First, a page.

One of the most remarkable achievements in the origin and growth of human communication is described to be communication with the help of signs and symbols. But during this age, they could not speak, due to their underdeveloped voice-box. They could make noises.

Age of Speech and Language

During this period, the Cro-Magnon men used their fullest efficiency and ability to communicate and grew towards human civilization. Human beings of their age moved from place to place and during the process. They learned new languages which they started spreading largely and widely.

They developed a variety of words, numbers, ulfa-numerics, and the basic syntax and grammar of the language. This gradually made the use of language much easier. In due course of time, their language also became effective, efficient, and standardized.

What is more significant is that language development helped in a big way to the growth and development of new culture, civilization, and society as a whole. Language may not be described to be the only reason for these changes. Yet such changes would not have taken place without language.

Age of Writing

After the growth and development of speech and language, it only took a few hundred years for writing to sprout, bud and bloom. The origin of growth and development of writing constitutes developments from pictorial or pictographic representations to phonetic systems. While pictures are representative of objects and scenes, pictography represents ideas with pictures and drawings.

On the other hand, the phonetic system uses simple letters and symbols to imply specific and meaningful sources. After phonetic writing, there was growth and development of alphabetical writing. This took place 1000 years after the establishment of phonetic writing.

Human beings of that period were gratified even with the hundred-odd symbols. These symbols were later reduced to about two dozen. With the simplification of these symbols, there were growth and development of simpler combinations of straight and curved lines.

The most simplified and standardized form of alphabetical writing was developed by the Greeks in 500 BC. The Greeks added five vowels and 26 consonants to the alphabet and later passed these alphabets to Rome. Then the Romans studied, explored, modified, and improved these alphabets even better and simpler.

It was also complex, cumbersome, tedium, and prone to mistakes. Moreover, the quality and quantity of manual processes were also very low. They gradually developed capital and small letters also described as “Upper Case” and “Lower Case” respectively in journalistic parlance. Our culture, civilization, and society made really big strides just because of the fact that human beings of this age started reading and writing.

Age of Print

Soon after the growth and development of writing, human beings started developing a knack for printing. Preparing printing plates by way of carving wooden blocks, metal plates, and stone tablets was the earliest breakthrough by man. In the beginning, all such activities as engraving, inking, and transforming the images on paper were executed manually.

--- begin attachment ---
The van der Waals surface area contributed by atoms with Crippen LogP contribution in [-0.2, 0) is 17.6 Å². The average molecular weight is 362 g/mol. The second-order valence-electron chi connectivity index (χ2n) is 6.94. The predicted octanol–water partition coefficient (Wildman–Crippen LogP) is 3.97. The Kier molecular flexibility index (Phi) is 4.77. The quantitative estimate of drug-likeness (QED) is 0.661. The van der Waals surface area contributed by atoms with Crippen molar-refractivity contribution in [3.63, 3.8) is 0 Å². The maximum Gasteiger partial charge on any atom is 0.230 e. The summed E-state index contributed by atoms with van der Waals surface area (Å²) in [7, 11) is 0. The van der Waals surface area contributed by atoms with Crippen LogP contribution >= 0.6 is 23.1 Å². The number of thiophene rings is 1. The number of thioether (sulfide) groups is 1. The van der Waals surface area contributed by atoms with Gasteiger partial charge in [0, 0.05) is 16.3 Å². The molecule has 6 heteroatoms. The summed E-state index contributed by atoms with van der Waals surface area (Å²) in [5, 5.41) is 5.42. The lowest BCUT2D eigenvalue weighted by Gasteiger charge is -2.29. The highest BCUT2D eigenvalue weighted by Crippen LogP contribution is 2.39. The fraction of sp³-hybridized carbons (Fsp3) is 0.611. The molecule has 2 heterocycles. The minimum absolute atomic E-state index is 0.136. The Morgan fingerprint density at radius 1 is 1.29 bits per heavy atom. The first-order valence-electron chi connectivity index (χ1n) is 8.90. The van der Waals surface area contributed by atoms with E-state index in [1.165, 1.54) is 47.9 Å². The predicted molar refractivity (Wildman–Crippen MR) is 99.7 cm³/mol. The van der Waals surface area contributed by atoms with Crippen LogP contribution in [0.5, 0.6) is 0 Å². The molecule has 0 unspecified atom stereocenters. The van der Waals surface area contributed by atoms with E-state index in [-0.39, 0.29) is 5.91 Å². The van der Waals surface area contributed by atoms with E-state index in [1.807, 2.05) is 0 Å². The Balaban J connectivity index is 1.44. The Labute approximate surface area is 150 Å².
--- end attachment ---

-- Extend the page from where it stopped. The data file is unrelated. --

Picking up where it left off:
But this manual practice was time-consuming, money-consuming, energy-consuming, and resource-consuming. By the end of the 15th century, many countries across the globe developed new technologies and devices for producing paper and ink along with a technique of manual printing. The greatest change in this field was brought about by a noted German printing technologist John Gutenberg.

Heis called the father of printing. He has the credit for two very relevant, useful, and important developments, i.e., movable types of the mechanical printing press. Yet another innovation and modification in this era was the process of inking and eventually developing a mechanism for bringing two surfaces together in order to transfer the images.

Again after the growth of literacy and education in this age, thousands of books, journals, and periodicals were brought out in reasonably good numbers. These publications covered almost all the relevant areas like society, politics, economy, religion, spiritualism, education, and culture. It finally led to the printing of newspapers and magazines. By the end of the 18thcentury, newspapers were widely and largely available and emerged as a powerful vehicle of communication.

Age of Mass Communication

The growth and development of printing gave impetus to the enhancement of mass media including newspapers, magazines, journals, periodicals, etc. In the 19th century, print media was also supplemented with the telephone and telegraph.

The telephone and telegraph are not a means of mass communication, yet they added tremendously to the growth of radio, television, and other broadcasting technologies. The introduction of film in the 20th century in the type of motion pictures brought miracles. In the 1920s, radio broadcasting started and gave birth to television in the 1940s. Thus the 20th century saw the emergence of the age of mass communication.

Age of Information Revolution

The present age is the age of the information revolution. In this era, integrated multi-media applications are easily possible. This is mainly because of networks set up from the growth and development of digital technology. Satellite technology is frequently used for weather forecasting and even for mobile communication.